So, I had planned to fly from Toronto (Buttonville - CYKZ) to Boston (Bedford - KBED) airport with my son that day. Weather was in-and-out of marginal VFR, right into IFR and back every hour. It was time to call in the pro as a safety pilot!
Enter the 'Ray' Man!
So, I made a call to Aviation Adventure's Raymond de Haan. Ray, the usual gentleman that he is, understood my dilemma and immediately offered to help. We had him fly up to Toronto that afternoon and decided to make the best of it and make it a big IFR training day in real weather. Well, it turned out to be not only the best training, but also a most memorable flight -- one for the books for sure. I'll describe the details of it in the "IFR Ticket" section, but here are some of the highlights:
We arrived at CYKZ around 7:15, did the weather briefing and filed IFR. The weather was definitely IFR with lots of activities along the route. This was going to be as much about Instrument flying as it would be about weather management.
We filed our IFR flight plan with London FSS direct using low altitude airways. Jumped on the plane and did our run up, entered the flight plan into the G1000 and called ground for our clearance. Well, we got a different clearance around lake Ontario to KROC (Rochester). Both Ray and I knew that this was not going to happen. Within a few minutes after take-off, Toronto Terminal vectored us direct over the lake to Rochester and we were well on our way. Weather was definitely marginal and I was hand-flying until established at our designated altitude of 9,000. It was around 5 degrees Celsius already on this June 30th! So, pitot heat had to come on. After being well established on the course, Ray allowed me to engage the autopilot and we began to "manage" the weather and the cockpit. I soon found out what a real natural and gifted teacher he is. Ray was thorough, completely non-intrusive and at the same time absolutely non-compromising. Everything about him is precise, thorough, patient and meticulous. This is a man with 15,000 hours of flying, but he prides himself mostly in being a flight instructor throughout his career that spans airlines, corporate and the whole spectrum of professional life as an aviator.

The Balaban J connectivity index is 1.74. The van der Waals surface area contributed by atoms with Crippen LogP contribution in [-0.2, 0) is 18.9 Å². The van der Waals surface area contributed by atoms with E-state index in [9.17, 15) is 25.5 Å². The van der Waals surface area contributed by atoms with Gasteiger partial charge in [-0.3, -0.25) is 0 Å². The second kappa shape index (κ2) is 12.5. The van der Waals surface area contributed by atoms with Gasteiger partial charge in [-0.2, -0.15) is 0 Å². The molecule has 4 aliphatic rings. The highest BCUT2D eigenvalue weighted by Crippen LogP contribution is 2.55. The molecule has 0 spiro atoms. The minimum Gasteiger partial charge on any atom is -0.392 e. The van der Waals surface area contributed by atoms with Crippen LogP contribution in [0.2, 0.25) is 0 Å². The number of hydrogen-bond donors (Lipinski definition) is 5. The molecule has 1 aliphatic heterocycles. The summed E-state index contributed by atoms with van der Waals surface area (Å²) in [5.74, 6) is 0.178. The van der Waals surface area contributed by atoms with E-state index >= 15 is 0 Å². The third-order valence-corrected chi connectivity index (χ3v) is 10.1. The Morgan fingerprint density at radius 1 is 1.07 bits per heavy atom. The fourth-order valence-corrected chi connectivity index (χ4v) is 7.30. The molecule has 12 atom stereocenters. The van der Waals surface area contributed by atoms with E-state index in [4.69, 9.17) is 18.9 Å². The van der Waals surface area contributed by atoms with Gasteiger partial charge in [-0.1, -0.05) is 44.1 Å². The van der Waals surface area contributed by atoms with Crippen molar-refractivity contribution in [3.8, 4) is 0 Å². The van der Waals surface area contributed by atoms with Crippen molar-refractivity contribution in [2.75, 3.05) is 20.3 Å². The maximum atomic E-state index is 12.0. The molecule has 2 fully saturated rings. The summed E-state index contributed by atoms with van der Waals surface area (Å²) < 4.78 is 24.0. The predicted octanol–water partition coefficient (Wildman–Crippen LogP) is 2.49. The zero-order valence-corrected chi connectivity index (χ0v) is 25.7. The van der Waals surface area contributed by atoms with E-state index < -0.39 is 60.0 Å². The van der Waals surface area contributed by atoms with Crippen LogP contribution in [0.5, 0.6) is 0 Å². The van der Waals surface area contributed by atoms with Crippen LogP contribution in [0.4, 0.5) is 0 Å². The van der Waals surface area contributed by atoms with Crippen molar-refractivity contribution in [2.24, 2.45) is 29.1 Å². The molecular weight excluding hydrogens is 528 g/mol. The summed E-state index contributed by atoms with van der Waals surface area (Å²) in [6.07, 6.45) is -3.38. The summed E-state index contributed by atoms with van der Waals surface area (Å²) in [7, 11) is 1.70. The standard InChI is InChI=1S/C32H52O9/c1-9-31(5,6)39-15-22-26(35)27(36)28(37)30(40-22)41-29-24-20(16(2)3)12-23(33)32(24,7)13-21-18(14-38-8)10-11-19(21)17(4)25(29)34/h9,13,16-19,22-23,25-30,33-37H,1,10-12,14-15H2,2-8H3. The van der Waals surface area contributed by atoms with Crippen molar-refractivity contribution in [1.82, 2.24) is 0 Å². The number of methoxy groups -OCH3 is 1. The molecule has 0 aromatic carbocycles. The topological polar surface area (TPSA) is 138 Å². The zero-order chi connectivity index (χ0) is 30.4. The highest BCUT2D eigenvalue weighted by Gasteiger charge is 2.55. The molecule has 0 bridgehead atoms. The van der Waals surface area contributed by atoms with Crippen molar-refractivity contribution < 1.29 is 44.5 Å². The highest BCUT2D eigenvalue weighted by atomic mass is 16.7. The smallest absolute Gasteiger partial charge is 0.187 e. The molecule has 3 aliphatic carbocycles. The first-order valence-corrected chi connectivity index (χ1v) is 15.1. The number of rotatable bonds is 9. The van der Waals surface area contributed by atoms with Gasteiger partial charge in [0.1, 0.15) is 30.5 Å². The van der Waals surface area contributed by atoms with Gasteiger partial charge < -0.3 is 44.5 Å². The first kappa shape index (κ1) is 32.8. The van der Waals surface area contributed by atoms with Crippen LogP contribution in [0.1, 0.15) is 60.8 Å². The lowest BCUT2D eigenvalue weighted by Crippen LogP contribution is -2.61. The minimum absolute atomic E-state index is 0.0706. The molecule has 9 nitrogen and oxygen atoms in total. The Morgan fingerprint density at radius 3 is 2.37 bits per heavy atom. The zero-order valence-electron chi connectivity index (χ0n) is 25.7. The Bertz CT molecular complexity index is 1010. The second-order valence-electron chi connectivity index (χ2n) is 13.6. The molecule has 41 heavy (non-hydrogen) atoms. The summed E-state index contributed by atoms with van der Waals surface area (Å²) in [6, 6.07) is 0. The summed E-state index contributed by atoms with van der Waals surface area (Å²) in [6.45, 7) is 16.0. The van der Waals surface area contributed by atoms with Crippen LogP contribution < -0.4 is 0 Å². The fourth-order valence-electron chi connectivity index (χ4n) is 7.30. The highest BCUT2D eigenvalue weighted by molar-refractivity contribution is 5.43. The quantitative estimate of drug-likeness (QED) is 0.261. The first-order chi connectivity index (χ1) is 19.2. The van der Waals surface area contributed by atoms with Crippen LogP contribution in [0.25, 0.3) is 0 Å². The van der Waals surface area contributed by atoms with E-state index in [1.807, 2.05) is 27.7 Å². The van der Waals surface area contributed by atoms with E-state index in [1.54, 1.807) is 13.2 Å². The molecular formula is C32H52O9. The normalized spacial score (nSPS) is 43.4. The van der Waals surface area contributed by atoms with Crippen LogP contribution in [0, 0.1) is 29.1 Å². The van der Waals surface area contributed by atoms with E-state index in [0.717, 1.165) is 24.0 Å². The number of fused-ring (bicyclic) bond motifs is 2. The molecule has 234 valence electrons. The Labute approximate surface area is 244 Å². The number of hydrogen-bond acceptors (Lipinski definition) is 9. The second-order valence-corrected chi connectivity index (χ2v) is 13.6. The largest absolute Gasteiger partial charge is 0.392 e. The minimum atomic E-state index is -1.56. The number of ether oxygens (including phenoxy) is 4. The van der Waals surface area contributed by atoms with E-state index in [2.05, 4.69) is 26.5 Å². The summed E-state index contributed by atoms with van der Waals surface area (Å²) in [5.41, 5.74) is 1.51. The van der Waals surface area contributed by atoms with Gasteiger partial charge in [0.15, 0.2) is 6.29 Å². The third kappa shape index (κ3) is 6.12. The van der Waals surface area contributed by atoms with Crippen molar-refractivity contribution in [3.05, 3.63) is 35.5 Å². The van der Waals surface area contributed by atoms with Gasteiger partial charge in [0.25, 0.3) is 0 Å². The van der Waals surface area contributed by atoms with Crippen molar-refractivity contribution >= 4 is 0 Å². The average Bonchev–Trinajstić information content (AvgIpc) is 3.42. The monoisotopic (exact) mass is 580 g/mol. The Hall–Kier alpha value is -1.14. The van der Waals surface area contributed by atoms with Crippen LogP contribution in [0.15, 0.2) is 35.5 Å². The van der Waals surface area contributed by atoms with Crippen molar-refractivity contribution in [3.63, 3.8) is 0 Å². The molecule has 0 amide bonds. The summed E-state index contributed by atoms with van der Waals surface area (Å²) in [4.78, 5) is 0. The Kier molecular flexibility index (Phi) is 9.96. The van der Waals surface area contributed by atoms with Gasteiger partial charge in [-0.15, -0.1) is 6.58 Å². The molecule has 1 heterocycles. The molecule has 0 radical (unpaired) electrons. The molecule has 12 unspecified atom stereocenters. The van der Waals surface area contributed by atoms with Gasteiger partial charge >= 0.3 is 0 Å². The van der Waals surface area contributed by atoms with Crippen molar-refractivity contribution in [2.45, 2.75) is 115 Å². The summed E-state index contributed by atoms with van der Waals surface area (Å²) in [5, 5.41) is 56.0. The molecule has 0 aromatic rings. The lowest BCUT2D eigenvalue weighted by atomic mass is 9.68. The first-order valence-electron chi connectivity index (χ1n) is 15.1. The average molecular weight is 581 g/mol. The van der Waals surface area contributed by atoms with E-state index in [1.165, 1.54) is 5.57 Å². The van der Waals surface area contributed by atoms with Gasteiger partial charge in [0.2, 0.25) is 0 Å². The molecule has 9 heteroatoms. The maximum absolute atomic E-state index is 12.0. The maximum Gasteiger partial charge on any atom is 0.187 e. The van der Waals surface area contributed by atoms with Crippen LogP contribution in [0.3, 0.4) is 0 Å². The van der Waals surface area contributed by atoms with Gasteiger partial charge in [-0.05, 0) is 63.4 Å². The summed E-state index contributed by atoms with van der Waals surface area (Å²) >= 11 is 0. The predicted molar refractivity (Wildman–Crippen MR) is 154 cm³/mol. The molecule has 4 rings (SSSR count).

Ray's philosophy is that, especially on a night like this when conditions are so marginal and we were both at the end of a very long day, we should make the absolute best use of technology that was in front of us -- the state-of-the-art G1000 glass cockpit with a fully integrated autopilot and flight director, complete with radar and XM-Weather. So we got to work. Page by page, he took me through precise leaning of the engine, cockpit management, weather system analysis and early decisions to avoid the rough parts of the thunderstorms ahead. We managed beautifully to keep most of the flight on the fringes of the bad stuff. We could see thunders in the distance ... beautiful scenes ... and we were of course glad that our advanced preparations made us spectators and not victims of that weather.